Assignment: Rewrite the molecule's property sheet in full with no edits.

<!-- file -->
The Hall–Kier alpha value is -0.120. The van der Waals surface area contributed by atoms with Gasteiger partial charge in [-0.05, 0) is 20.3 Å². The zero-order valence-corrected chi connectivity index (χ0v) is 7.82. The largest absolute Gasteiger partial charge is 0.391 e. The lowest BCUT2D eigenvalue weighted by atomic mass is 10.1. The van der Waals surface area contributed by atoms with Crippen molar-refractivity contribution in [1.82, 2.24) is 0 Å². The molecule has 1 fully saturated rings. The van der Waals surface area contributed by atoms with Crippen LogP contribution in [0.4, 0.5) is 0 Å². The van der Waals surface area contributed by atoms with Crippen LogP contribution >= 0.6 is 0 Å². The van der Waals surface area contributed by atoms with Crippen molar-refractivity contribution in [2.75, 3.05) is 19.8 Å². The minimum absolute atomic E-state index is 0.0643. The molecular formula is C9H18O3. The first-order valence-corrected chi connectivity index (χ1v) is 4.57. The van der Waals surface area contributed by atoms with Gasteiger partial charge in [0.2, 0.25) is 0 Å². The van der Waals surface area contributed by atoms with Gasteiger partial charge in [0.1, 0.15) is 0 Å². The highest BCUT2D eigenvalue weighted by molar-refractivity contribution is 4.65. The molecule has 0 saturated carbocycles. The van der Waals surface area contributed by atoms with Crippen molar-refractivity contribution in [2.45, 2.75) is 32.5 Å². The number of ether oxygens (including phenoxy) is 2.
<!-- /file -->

The Hall–Kier alpha value is -0.120. The van der Waals surface area contributed by atoms with Gasteiger partial charge in [-0.05, 0) is 20.3 Å². The zero-order valence-corrected chi connectivity index (χ0v) is 7.82. The largest absolute Gasteiger partial charge is 0.391 e. The lowest BCUT2D eigenvalue weighted by atomic mass is 10.1. The van der Waals surface area contributed by atoms with Crippen molar-refractivity contribution in [1.82, 2.24) is 0 Å². The molecule has 1 fully saturated rings. The van der Waals surface area contributed by atoms with Crippen LogP contribution in [0.4, 0.5) is 0 Å². The van der Waals surface area contributed by atoms with Crippen LogP contribution >= 0.6 is 0 Å². The van der Waals surface area contributed by atoms with Crippen molar-refractivity contribution in [2.75, 3.05) is 19.8 Å². The minimum absolute atomic E-state index is 0.0643. The molecular formula is C9H18O3. The first-order valence-corrected chi connectivity index (χ1v) is 4.57. The van der Waals surface area contributed by atoms with Gasteiger partial charge in [0.2, 0.25) is 0 Å². The van der Waals surface area contributed by atoms with Gasteiger partial charge in [0.1, 0.15) is 0 Å². The highest BCUT2D eigenvalue weighted by molar-refractivity contribution is 4.65. The molecule has 0 saturated carbocycles. The van der Waals surface area contributed by atoms with Crippen molar-refractivity contribution in [2.45, 2.75) is 32.5 Å². The number of ether oxygens (including phenoxy) is 2.